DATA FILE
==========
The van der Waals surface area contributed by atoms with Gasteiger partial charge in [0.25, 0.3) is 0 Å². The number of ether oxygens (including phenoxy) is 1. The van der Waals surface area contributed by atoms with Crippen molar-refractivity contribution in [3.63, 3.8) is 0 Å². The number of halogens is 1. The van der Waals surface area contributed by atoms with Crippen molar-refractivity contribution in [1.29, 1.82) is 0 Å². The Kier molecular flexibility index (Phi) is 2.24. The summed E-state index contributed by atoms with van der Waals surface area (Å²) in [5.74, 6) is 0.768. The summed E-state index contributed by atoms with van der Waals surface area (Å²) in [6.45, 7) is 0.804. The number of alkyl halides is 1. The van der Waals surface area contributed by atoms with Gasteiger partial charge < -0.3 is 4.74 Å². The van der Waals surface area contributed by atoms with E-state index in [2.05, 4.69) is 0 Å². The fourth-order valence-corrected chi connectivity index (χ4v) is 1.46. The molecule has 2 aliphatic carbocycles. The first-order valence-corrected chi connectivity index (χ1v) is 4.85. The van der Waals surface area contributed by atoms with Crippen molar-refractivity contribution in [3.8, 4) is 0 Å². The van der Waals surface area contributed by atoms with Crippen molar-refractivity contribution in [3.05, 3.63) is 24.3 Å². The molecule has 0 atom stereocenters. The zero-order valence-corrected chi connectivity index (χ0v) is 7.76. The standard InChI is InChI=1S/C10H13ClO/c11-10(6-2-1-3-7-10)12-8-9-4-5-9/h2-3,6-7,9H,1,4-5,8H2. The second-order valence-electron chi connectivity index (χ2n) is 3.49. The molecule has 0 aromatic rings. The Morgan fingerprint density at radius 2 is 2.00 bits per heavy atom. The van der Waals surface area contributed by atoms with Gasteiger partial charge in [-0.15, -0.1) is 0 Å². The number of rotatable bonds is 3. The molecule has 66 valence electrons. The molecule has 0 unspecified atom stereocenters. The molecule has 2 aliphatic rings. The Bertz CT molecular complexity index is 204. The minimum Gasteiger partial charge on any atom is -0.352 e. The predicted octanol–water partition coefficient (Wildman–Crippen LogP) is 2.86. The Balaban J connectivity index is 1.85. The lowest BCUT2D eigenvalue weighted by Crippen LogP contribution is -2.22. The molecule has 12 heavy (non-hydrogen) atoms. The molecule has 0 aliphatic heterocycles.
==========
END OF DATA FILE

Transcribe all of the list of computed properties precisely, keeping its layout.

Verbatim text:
The van der Waals surface area contributed by atoms with Gasteiger partial charge in [0.25, 0.3) is 0 Å². The number of ether oxygens (including phenoxy) is 1. The van der Waals surface area contributed by atoms with Crippen molar-refractivity contribution in [3.63, 3.8) is 0 Å². The number of halogens is 1. The van der Waals surface area contributed by atoms with Crippen molar-refractivity contribution in [1.29, 1.82) is 0 Å². The Kier molecular flexibility index (Phi) is 2.24. The summed E-state index contributed by atoms with van der Waals surface area (Å²) in [5.74, 6) is 0.768. The summed E-state index contributed by atoms with van der Waals surface area (Å²) in [6.45, 7) is 0.804. The number of alkyl halides is 1. The van der Waals surface area contributed by atoms with Gasteiger partial charge < -0.3 is 4.74 Å². The van der Waals surface area contributed by atoms with E-state index in [2.05, 4.69) is 0 Å². The fourth-order valence-corrected chi connectivity index (χ4v) is 1.46. The molecule has 2 aliphatic carbocycles. The first-order valence-corrected chi connectivity index (χ1v) is 4.85. The van der Waals surface area contributed by atoms with Crippen molar-refractivity contribution in [3.8, 4) is 0 Å². The van der Waals surface area contributed by atoms with Crippen molar-refractivity contribution in [3.05, 3.63) is 24.3 Å². The molecule has 0 atom stereocenters. The zero-order valence-corrected chi connectivity index (χ0v) is 7.76. The standard InChI is InChI=1S/C10H13ClO/c11-10(6-2-1-3-7-10)12-8-9-4-5-9/h2-3,6-7,9H,1,4-5,8H2. The second-order valence-electron chi connectivity index (χ2n) is 3.49. The molecule has 0 aromatic rings. The Morgan fingerprint density at radius 2 is 2.00 bits per heavy atom. The van der Waals surface area contributed by atoms with Gasteiger partial charge in [-0.15, -0.1) is 0 Å². The number of rotatable bonds is 3. The molecule has 66 valence electrons. The molecule has 0 unspecified atom stereocenters. The molecule has 2 aliphatic rings. The Bertz CT molecular complexity index is 204. The minimum Gasteiger partial charge on any atom is -0.352 e. The predicted octanol–water partition coefficient (Wildman–Crippen LogP) is 2.86. The Balaban J connectivity index is 1.85. The lowest BCUT2D eigenvalue weighted by Crippen LogP contribution is -2.22. The molecule has 12 heavy (non-hydrogen) atoms. The molecule has 0 aliphatic heterocycles.